NPY1R-targeted peptide-mediated delivery of a dual PPARα/γ agonist to adipocytes enhances adipogenesis and prevents diabetes progression

Stefanie Wittrisch, Nora Klöting, Karin Mörl, Rima Chakaroun, Matthias Blüher, Annette G. Beck-Sickinger

Peroxisome proliferator-activated receptor gamma (PPARγ) agonists have an outstanding anti-diabetic potential as they promote adipogenesis and lead to the development of small, metabolically healthy adipocytes. However, these molecules also regulate a variety of processes in other cell types. Therefore, the clinical application of some PPARγ agonists is accompanied by serious side effects. To avoid this, Wittrisch et al. developed a peptide drug conjugate with the dual PPARα/γ agonist tesaglitazar (tesa) and a form of neuropeptide Y. This construct binds to NPY1-receptor on adipocytes for cell-type specific uptake. The authors show that the peptide conjugate prevents diabetes progression as efficiently as systemically administered tesa.

Objective: PPARα/γ dual agonists have been in clinical development for the treatment of metabolic diseases including type 2 diabetes and dyslipidemia. However, severe adverse side effects led to complications in clinical trials. As most of the beneficial effects rely on the compound activity in adipocytes, the selective targeting of this cell type is a cutting-edge strategy to develop safe anti-diabetic drugs. The goal of this study was to strengthen the adipocyte-specific uptake of the PPARα/γ agonist tesaglitazar via NPY1R-mediated internalization.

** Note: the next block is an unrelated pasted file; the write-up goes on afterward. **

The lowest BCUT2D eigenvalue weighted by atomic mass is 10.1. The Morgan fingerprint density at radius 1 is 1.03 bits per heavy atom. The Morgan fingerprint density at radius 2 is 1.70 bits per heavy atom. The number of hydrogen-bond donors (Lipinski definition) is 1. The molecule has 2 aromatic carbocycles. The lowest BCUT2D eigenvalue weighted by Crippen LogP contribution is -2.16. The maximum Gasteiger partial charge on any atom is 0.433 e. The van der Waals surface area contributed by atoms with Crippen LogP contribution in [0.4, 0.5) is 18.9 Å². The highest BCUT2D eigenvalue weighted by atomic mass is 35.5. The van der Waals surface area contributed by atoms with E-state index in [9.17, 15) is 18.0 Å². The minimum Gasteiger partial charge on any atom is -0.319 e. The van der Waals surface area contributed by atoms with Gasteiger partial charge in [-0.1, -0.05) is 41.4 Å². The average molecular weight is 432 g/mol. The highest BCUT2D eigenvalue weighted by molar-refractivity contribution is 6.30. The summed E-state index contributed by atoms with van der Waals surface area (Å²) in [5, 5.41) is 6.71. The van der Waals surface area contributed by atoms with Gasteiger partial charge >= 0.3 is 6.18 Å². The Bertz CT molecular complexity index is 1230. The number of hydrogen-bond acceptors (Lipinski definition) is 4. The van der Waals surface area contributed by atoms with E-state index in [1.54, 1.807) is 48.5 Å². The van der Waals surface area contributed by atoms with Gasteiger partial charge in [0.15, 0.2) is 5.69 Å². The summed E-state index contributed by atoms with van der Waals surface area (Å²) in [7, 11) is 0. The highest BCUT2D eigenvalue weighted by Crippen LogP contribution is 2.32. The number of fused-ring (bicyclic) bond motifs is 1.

Methods: NPY1R-preferring peptide tesaglitazar-[F7, P34]-NPY (tesa-NPY) was synthesized by a combination of automated SPPS and manual couplings. Following molecular and functional analyses for proof of concept, cell culture experiments were conducted to monitor the effects on adipogenesis. Mice treated with peptide drug conjugates or vehicle either by gavage or intraperitoneal injection were characterized phenotypically and metabolically. Histological analysis and transcriptional profiling of the adipose tissue were performed.

Results: In vitro studies revealed that the tesaglitazar-[F7, P34]-NPY conjugate selectively activates PPARγ in NPY1R-expressing cells and enhances adipocyte differentiation and adiponectin expression in adipocyte precursor cells. In vivo studies using db/db mice demonstrated that the anti-diabetic activity of the peptide conjugate is as efficient as that of systemically administered tesaglitazar. Additionally, tesa-NPY induces adipocyte differentiation in vivo.

Conclusions: The use of the tesaglitazar-[F7, P34]-NPY conjugate is a promising strategy to apply the beneficial PPARα/γ effects in adipocytes while potentially omitting adverse effects in other tissues.